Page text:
Washington Irving

Washington
Irving
1783
1859

American Essayist, Biographer and Historian

Author Quotes

It is worthy to note, that the early popularity of Washington was not the result of brilliant achievement nor signal success; on the contrary, it rose among trials and reverses, and may almost be said to have been the fruit of defeat.

Man's history is a tale that is told, and his very monument becomes a ruin.

Rising genius always shoots forth its rays from among clouds and vapors, but these will gradually roll away and disappear as it ascends to its steady and meridian lustre.

The dullest observer must be sensible of the order and serenity prevalent in those households where the occasional exercise of a beautiful form of worship in the morning gives, as it were, the keynote to every temper for the day, and attunes every spirit to harmony.

The only happy author in this world is he who is below the care of reputation.

There is an eloquence in true enthusiasm that is not to be doubted.

'Tis the season for kindling the fire of hospitality in the hall, the genial fire of charity in the heart.

Young lawyers attend the courts not because they have business there but because they have no business anywhere else.

It is, indeed, the season of regenerated feeling--the season for kindling, not merely the fire of hospitality in the hall, but the genial flame of charity in the heart.

Marriage is the torment of one, the felicity of two, the strife and enmity of three.

Some minds corrode and grow inactive under the loss of personal liberty; others grow morbid and irritable; but it is the nature of the poet to become tender and imaginative in the loneliness of confinement. He banquets upon the honey of his own thoughts, and, like the captive bird, pours forth his soul in melody.

The easiest thing to do, whenever you fail, is to put yourself down by blaming your lack of ability for your misfortunes.

The paternal hearth, that rallying place of the affections.

There is an emanation from the heart in genuine hospitality which cannot be described, but is immediately felt and puts the stranger at once at his ease.

To look upon its grass grown yard, where the sunbeams seem to sleep so quietly, one would think that there at least the dead might rest in peace.

Youth fades; love droops; the leaves of friendship fall; a mother's secret hope outlives them all!

It lightens the stroke to draw near to Him who handles the rod.

Nature seems to delight in disappointing the assiduities of art, with which it would rear dullness to maturity, and to glory in the vigor and luxuriance of her chance productions. She scatters the seeds of genius to the winds, and though some may perish among the stony places of the world, and some may be choked by the thorns and brambles of early adversity, yet others will now and then strike root even in the clefts of the rock, struggle bravely up into sunshine, and spread over their sterile birthplace all the beauties of vegetation.

Some minds seem almost to create themselves, springing up under every disadvantage and working their solitary but irresistible way through a thousand obstacles.

The forests had put on their sober brown and yellow, while some trees of the tenderer kind had been nipped by the frosts into brilliant dyes of orange, purple, and scarlet. Streaming files of wild ducks began to make their appearance high in the air; the back of the squirrel might be heard from the groves of beech and hickory-nuts, and the pensive whistle of the quail at intervals from the neighboring stubble field. The small birds were taking their farewell banquets. In the fullness of their revelry, they fluttered, chirping and frolicking from bush to bush, and tree to tree, capricious from the very profusion and variety around them. There was the honest cock robin, the favorite game of stripling sportsmen, with its loud querulous note; and the twittering blackbirds flying in sable clouds; and the golden-winged woodpecker with his crimson crest, his broad black gorget, and splendid plumage; and the cedar bird, with its red-tipt wings and yellow-tipt tail and its little monteiro cap of feathers; and the blue jay, that nosy coxcomb, in his gay light blue coat and white underclothes, screaming and chattering, nodding and bobbing and bowing, and pretending to be on good terms with every songster of the grove.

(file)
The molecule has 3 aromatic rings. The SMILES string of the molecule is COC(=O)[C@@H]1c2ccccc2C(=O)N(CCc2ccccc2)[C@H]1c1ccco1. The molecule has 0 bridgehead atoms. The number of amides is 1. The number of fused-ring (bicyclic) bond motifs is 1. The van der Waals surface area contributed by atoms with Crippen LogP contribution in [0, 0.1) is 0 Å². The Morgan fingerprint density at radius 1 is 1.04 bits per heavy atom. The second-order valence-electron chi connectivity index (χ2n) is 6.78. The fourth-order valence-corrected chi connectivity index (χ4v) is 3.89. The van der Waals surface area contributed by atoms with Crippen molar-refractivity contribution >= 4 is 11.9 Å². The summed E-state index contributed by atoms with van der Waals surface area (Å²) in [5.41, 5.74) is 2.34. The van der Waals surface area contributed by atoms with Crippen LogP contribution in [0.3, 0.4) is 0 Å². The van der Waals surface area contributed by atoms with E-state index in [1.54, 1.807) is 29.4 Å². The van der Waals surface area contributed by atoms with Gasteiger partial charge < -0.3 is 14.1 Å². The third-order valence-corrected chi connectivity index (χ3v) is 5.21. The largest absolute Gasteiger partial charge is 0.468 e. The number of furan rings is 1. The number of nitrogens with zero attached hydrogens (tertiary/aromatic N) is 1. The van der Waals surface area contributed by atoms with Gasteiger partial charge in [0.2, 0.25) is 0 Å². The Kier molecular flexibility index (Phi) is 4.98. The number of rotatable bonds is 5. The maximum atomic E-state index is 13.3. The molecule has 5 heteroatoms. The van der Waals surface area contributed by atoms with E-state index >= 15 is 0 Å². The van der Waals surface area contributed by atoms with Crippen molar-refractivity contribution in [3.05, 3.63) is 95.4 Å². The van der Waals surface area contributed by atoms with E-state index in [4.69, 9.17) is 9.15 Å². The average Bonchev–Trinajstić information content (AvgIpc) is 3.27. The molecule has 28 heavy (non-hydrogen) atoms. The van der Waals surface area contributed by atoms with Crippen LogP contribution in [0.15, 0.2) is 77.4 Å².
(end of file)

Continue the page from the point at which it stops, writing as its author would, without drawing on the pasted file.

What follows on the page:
The scholar only knows how dear these silent, yet eloquent, companions of pure thoughts and innocent hours become in the season of adversity. When all that is worldly turns to dross around us, these only retain their steady value.

There is an enduring tenderness in the love of a mother to a son that transcends all other affections of the heart. It is neither to be chilled by selfishness, nor daunted by danger, nor weakened by worthlessness, nor stifled by ingratitude. She will sacrifice every comfort to his convenience; she will surrender every pleasure to his enjoyment; she will glory in his fame, and exult in his prosperity; and if adversity overtake him, he will be the dearer to her by misfortune; and if disgrace settle upon his name, she will still love and cherish him; and if all the world beside cast him off, she will be all the world to him.

To that where the jokes are rather small and laughter abundant.

It was Shakespeare's notion that on this day birds begin to couple; hence probably arose the custom of sending fancy love-billets.

No man knows what the wife of his bosom is - what a ministering angel she is, until he has gone with her through the fiery trials of this world.

Author Picture
First Name
Washington
Last Name
Irving
Birth Date
1783
Death Date
1859
Bio

American Essayist, Biographer and Historian